Monday, December 3, 2012

Parkinson's Law of Triviality

This post was first published in SmartBlog on Leadership on 11/29/2012:

Have you ever noticed that committees or management teams tend to spend way too much time in meetings endlessly debating the most unimportant or mundane topics, while at the same time, not enough time on the most important or strategic issues?
Most of us have either led or participated in a meeting where this phenomenon has reared its ugly head. Most of the time we blame it on the leader’s lack of meeting planning and facilitation skills, or we blame it on our fellow team member’s low intellect or competence, or both. We cope by getting frustrated, or just checking out and hoping it’s all over when we come out of out the coma.

There’s been plenty written about how to prevent wasting time at meetings, and yes, well planned agendas, process, meeting facilitation and participation skills are ALL very important.  However, my friend Alex tipped me off to something that I believe is vitally important for any leader to be aware of and could have a dramatic impact on how your team spends it’s time at meetings.
It’s called “Parkinson's Law of Triviality”. Parkinson's law of triviality (PLOT), also known as bikeshedding or the bicycle-shed example, is C. Northcote Parkinson's 1957 argument that organizations give disproportionate weight to trivial issues. Parkinson demonstrated this by contrasting the triviality of the cost of building a bike shed in contrast to an atomic reactor.

Way back in 1957 Parkinson used the example of a finance committee spending hardly any time approving the construction of a nuclear power station, then going on to spend hours debating the construction of a bike shed. Some of the reasons that he attributed to this behavior, were to do with the nuclear power plant being very complicated and the average committee member being unable to understand the issues. As a result the item receives very little discussion, and the committee ‘trusts’ the experts. There are very few questions as nobody wants to appear stupid by asking something that is blindingly obvious or makes them look ignorant. Building a bike shed on the other hand is something we can all understand, and committee members are more than happy to contribute anecdote, opinion and sometimes ideas, usually at great length.
Just about everyone I’ve talked to since learning about PLOT can come up with plenty of examples in meetings in which PLOT came into play, including:

-A Marketing Team: 5 minutes on the review of a new marketing brand strategy and 60 minutes on what to call the strategy;
- An HR team: 5 minutes on spiraling company health care costs survey and 90 minutes on the rules for an employee “fun committee”;

- A facilities committee: 5 minutes on the design of a 10 million dollar HVAC system for a new building and 2 weeks selecting the artwork for the lobby.
So is there anything a leader can do to address Parkinson's Law of Triviality and its negative consequences? Here are a few ideas:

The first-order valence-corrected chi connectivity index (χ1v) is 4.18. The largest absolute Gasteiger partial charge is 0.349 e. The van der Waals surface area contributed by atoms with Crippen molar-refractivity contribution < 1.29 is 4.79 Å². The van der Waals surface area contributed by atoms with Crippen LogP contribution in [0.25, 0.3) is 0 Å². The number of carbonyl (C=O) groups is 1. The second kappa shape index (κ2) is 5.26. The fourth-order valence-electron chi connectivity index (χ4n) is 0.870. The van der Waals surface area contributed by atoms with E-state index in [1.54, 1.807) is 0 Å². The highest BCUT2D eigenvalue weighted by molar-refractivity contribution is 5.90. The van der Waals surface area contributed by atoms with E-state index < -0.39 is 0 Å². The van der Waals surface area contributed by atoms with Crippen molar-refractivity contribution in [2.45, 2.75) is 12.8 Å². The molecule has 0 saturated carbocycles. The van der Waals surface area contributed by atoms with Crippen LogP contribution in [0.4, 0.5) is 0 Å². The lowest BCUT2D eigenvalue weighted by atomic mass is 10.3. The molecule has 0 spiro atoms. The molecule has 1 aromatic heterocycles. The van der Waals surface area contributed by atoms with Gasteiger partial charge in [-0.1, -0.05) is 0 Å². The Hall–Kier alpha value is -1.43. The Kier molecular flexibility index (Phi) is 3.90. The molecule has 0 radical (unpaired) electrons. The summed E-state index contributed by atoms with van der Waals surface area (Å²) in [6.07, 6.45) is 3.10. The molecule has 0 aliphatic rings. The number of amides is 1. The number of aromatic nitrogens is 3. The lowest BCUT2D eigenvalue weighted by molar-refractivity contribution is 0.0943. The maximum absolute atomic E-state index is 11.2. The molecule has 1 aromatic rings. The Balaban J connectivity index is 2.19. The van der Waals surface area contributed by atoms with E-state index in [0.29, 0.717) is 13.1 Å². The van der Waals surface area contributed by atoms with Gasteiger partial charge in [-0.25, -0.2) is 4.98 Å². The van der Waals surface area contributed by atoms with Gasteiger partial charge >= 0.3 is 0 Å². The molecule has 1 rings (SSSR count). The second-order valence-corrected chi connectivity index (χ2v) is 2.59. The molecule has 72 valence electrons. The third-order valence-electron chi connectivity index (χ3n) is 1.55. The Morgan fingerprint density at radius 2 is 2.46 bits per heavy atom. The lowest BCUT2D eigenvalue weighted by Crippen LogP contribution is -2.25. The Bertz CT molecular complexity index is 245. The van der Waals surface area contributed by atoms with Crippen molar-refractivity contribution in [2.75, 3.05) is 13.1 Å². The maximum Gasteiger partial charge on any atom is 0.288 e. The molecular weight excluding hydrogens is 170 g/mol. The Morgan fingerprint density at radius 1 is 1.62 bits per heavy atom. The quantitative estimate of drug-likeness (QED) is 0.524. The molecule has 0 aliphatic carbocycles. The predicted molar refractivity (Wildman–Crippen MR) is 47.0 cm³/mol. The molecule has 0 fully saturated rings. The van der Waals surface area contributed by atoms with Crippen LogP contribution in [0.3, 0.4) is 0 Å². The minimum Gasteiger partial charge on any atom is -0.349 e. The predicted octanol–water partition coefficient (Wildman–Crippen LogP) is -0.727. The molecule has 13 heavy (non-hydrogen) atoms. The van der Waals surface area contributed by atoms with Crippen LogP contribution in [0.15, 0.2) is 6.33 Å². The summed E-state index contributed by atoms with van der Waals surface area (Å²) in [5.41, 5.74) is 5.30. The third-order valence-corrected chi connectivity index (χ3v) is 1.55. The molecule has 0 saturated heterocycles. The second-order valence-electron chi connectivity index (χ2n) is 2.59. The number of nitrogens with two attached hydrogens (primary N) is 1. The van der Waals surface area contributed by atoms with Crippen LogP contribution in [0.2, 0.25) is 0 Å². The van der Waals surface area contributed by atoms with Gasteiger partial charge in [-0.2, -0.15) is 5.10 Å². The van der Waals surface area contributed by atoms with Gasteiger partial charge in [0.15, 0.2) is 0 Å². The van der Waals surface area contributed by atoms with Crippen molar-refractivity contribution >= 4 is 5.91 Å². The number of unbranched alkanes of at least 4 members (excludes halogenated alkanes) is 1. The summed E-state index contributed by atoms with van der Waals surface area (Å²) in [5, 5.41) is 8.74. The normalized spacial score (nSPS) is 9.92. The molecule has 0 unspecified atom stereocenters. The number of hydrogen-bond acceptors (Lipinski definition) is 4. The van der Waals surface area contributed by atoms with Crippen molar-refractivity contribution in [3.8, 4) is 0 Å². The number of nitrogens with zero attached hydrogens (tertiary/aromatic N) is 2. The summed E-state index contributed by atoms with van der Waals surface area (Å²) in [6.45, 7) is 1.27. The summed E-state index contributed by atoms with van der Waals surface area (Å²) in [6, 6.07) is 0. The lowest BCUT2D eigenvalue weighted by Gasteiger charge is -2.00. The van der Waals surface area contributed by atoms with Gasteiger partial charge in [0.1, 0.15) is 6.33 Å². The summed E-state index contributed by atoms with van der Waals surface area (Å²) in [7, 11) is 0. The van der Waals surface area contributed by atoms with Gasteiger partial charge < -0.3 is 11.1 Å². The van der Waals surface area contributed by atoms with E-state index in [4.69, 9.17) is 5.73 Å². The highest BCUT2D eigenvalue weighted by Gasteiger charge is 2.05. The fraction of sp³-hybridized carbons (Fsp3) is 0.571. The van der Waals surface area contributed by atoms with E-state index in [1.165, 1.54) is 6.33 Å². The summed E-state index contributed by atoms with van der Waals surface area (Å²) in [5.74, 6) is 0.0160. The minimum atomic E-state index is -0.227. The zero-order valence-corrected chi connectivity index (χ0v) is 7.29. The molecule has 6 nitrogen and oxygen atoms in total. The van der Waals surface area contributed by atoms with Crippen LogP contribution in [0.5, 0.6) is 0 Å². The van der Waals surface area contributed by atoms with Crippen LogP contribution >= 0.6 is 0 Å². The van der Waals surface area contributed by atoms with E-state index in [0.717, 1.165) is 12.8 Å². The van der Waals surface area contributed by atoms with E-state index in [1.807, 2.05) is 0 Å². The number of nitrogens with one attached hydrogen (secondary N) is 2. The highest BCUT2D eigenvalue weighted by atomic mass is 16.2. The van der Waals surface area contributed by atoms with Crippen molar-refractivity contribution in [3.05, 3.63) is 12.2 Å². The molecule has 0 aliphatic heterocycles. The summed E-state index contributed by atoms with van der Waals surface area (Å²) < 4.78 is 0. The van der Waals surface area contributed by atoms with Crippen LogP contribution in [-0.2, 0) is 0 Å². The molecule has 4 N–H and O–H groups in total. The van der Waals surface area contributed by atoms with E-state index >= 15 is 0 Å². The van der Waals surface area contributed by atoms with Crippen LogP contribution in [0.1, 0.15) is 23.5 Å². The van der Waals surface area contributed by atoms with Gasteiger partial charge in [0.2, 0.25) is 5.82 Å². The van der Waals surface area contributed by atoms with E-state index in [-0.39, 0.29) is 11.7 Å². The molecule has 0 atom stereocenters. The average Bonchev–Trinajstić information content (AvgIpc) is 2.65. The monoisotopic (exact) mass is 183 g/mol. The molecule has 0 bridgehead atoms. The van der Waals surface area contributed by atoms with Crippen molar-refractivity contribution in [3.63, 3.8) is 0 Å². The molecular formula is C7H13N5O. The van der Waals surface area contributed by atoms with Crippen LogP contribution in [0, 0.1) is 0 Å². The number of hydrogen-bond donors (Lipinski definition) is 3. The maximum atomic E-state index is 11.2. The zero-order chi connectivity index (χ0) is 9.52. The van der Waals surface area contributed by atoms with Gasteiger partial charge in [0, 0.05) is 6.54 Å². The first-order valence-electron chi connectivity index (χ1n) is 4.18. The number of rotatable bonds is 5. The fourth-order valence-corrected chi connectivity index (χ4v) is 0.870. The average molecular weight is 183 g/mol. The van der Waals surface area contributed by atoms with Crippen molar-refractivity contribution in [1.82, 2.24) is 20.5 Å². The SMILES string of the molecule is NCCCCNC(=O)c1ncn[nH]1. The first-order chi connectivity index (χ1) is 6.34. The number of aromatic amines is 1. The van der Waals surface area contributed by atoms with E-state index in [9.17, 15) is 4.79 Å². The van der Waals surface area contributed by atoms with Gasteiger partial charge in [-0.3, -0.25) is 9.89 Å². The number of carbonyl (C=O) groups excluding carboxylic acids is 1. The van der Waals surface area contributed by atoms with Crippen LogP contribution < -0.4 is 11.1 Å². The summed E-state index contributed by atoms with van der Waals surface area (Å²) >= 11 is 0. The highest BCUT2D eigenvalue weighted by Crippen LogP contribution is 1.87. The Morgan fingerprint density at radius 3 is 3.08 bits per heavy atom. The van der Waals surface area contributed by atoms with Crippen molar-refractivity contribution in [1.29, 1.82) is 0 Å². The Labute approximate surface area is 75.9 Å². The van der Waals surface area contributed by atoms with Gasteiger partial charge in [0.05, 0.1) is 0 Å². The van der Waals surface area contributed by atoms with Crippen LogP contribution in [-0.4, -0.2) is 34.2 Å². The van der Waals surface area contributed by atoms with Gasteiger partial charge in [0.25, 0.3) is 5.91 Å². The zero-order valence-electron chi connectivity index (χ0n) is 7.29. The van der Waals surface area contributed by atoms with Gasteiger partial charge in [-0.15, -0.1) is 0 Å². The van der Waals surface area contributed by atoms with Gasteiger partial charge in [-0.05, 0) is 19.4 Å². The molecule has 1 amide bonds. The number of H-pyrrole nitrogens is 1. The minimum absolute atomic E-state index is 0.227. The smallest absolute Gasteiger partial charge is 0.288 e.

1. Be aware of it. Now that you know about it, it should be easier to anticipate and deal with it.
2. Make sure the rest of the team/committee is aware of it – share this blog post with your team or organization.

3. Set time expectations and limits for every agenda item and stick to them.
4. Be clear on where and how much participation is expected and desired and where it is not.

5. If an issue is complex, share information about the issue prior to the meeting so that participants can be prepared to discuss it.
6. Assign trivial issues to individuals or small sub-teams, and empower them to implement without full team discussion or approval.

7. Call it out if you think the discussion has fallen prey to PLOT (although, use tact if anyone, especially the boss, may feel the issue IS very important and worth spending time on).
8. Create “PLOTless” meeting agendas.

9. If you’re the leader, exercise your decision making authority on the trivial stuff and leverage your team for the important decisions. Just make sure they are clear which decision making method you are using for each item on the agenda.
10. When all else fails, activate the fire alarm app on your smartphone and evacuate the building.


Colin Gautrey said...

Certainly worth taking notice of Dan, as always.
It reminds me of two things. Firstly a witticism (from somebody I once knew) thaat the main purpose of middle management was to meet with itself, which it tempting to agree with in large organisations.
The second reminder is of a book called Management F-Laws by some US octogenarian sage - one if his laws or flaws was that profitability declines in direct proportion to the rising number of consultant days. Not sure if that was evidence based, but again, it is very tempting to believe.
Either way they support the need to critically appraise where time is focused.

Dan McCarthy said...

Colin -
Thanks, both laws sound true enough to believe!

James Lawther said...


I enjoyed this post very much.

I am a big believer in the Pareto Principle or 80:20 rule. Maybe that could help people setting agendas realise how trivial things are (or not)


Dan McCarthy said...

Thanks, good tip.

Bob Probst said...

I think you left an important item off your list of solutions:
Create an environment that encourages and rewards asking questions. It should be acceptable to be ignorant about a new project or idea and leaders should acknowledge when their staff works to correct that ignorance.